Bair: “Kids just don’t know” about student debt

Sheila Bair

Former FDIC Chair Sheila Bair, a JFK Profiles in Courage Award winner and twice recognized by Forbes magazine as the “second most powerful woman in the world,” shared a variety of opinions at the Banking Law Institute annual conference. Bair called on the U.S. Department of Education to do more to help college students understand the cost of borrowing. She even advocated for an alternative to traditional education financing.

“Kids just don’t know; they don’t have a sense for what the cost of their college degree will be. And the disclosures around how much debt they are going to have to take on to pay for that degree are terrible,” Bair said. “For private lending, we have Truth in Lending; there is no Truth in Lending around student loans… It’s a terrible non-transparent system; that’s part of the reason defaults are so high.”

Bair believes the Department of Education should adopt rules that require TILA-type disclosure on student loans. At a minimum, she said, they should include information such as a clear explanation of the amount that is being borrowed, what the interest rate is, and a good-faith estimate as to what the total cost of obtaining a particular degree will be.

Advocating for “Income Share Agreements,” or ISAs, Bair said she likes systems which provide financial incentives to achieve common goals. Under the current system, colleges facilitate government lending with little incentive to match tuition and board costs with the value of the degree. Bair explained that an ISA would replace the traditional borrowing strategy with a system where the student receives a degree in exchange for an agreement to pay a percentage of post-graduate salary over a specified time period. While such a system alleviates a student of debt, Bair said it also incentivizes colleges to help students land good-paying jobs.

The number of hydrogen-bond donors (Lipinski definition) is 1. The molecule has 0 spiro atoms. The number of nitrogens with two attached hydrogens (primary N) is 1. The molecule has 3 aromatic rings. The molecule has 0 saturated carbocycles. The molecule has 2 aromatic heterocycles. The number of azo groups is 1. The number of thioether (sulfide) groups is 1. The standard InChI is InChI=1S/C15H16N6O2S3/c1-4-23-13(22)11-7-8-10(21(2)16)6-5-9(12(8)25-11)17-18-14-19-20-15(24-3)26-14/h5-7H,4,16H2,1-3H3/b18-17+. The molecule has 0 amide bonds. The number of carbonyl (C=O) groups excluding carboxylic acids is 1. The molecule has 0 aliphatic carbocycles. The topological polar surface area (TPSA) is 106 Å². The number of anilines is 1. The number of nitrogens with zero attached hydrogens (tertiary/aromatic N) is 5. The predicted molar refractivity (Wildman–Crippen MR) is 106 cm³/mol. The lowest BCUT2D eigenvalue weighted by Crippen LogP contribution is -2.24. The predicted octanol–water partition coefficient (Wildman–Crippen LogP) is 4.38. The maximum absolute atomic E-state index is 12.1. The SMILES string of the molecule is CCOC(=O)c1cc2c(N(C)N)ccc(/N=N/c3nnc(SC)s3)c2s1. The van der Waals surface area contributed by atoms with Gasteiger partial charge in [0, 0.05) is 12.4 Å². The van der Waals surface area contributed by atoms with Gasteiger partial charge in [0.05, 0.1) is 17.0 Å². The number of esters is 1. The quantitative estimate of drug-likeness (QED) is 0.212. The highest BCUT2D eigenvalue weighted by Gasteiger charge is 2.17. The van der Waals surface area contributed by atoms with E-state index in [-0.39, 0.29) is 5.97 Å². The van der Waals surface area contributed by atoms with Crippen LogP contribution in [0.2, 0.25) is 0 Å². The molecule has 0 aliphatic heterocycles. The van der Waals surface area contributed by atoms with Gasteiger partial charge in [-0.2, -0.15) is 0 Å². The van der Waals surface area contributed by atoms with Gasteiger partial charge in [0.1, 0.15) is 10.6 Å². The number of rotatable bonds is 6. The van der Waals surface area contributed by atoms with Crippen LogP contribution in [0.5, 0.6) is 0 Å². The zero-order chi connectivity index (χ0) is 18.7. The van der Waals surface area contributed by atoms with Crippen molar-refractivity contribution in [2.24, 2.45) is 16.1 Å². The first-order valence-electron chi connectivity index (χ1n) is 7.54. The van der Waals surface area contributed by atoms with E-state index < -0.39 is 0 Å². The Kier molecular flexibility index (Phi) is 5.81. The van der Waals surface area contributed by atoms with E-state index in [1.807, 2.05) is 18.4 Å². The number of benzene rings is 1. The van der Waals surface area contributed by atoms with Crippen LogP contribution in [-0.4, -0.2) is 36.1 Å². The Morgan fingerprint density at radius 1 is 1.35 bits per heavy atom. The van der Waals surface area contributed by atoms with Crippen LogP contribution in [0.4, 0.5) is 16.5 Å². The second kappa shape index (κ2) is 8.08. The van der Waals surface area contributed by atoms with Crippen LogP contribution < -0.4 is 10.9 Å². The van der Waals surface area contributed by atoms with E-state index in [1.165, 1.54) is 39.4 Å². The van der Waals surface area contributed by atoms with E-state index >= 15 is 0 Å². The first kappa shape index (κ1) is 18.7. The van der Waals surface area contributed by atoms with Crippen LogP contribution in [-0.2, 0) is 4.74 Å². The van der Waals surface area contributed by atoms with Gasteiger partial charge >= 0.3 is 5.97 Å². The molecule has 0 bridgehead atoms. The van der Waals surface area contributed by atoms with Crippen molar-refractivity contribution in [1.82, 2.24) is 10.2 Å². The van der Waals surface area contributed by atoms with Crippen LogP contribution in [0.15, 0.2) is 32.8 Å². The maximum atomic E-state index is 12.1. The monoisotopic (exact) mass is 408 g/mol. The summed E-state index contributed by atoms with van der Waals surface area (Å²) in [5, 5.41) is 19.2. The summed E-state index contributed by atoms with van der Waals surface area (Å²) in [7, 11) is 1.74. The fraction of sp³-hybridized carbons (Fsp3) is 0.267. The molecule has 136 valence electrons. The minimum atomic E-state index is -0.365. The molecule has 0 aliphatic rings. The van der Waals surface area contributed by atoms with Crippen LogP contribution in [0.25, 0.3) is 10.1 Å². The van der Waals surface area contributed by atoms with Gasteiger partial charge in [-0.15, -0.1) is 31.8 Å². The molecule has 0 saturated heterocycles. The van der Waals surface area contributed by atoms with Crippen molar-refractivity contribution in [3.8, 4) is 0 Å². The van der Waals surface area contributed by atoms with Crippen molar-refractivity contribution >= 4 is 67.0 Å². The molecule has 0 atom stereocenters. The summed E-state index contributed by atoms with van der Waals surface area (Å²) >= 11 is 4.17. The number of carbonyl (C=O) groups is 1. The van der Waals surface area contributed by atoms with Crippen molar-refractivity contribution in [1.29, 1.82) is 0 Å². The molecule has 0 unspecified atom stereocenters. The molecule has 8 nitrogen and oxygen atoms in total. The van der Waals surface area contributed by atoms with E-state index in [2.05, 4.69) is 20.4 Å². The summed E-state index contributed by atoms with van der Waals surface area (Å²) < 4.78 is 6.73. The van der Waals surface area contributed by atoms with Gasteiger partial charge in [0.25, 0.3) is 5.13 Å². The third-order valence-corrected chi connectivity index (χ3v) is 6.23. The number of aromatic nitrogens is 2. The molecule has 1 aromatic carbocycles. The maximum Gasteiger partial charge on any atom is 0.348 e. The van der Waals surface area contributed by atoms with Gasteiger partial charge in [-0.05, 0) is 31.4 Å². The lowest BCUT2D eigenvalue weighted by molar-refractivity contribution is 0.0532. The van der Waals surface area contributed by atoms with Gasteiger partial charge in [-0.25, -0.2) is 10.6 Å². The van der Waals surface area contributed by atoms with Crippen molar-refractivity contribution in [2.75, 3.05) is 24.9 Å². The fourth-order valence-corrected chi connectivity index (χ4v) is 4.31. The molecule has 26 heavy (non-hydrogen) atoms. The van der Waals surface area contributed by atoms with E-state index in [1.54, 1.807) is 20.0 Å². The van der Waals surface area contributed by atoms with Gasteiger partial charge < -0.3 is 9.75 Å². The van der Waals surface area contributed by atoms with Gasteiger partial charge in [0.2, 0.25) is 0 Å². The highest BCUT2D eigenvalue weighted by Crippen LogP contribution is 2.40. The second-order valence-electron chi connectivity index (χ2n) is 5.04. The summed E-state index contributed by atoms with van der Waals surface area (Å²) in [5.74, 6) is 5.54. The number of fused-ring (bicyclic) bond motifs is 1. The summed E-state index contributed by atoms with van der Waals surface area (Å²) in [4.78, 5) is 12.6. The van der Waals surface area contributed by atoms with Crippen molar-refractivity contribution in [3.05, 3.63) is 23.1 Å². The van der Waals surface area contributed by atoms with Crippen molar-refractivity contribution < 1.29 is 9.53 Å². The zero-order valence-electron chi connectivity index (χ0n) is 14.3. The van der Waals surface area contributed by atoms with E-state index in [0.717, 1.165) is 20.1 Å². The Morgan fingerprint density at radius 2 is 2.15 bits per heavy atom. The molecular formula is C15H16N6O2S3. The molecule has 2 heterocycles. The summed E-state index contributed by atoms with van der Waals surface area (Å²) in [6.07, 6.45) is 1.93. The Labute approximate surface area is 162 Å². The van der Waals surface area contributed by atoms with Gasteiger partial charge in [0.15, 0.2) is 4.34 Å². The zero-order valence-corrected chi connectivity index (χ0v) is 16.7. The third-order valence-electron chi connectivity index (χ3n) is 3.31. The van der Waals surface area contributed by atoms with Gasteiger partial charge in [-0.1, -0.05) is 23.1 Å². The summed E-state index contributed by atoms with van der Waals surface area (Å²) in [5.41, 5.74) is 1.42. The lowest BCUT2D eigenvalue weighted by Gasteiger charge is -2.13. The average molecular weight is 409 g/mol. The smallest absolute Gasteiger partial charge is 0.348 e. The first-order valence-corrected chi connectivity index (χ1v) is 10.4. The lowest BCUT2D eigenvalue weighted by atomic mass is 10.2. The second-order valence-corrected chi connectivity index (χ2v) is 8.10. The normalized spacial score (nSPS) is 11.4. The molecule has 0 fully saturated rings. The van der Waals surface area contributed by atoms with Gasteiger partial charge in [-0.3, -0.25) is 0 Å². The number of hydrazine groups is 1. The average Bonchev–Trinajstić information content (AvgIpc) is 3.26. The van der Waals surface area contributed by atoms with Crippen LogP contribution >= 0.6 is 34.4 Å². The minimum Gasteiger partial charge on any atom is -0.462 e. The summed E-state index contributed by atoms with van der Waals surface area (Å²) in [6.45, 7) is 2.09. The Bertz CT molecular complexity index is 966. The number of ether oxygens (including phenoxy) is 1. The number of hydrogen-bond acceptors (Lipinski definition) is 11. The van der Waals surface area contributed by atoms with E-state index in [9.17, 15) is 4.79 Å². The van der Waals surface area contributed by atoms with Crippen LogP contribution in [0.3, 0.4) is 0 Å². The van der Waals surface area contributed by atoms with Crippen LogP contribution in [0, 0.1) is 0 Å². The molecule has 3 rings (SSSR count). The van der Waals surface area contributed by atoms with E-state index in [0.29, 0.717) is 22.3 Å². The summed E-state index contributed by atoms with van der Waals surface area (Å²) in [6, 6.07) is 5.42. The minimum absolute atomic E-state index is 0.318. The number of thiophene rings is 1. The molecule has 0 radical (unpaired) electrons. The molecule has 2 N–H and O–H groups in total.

Forum moderator Joseph Green, corporate counsel for TCF Corporation, asked: “Would such a system lead to the end of the French major?”

“I was a philosophy major,” she said, “and then went to law school. I am glad I got the education I got. My philosophy major has served me well.” 

Bair said she thinks it’s smart to combine majors, such as biology with English, or math with art. The important thing is to understand the potential associated with each field of study. “I did not have my eyes open to my income potential as a philosophy major,” Blair admitted.

Bair has written at least three children’s books in addition to her tome on the financial crisis: “Bull by the Horns; Fighting to Save Main Street from Wall Street and Wall Street from Itself.” Her most recent book, “Rock, Brock and the Savings Shock,” is about saving; she is working now on a kids’ book that will be about borrowing.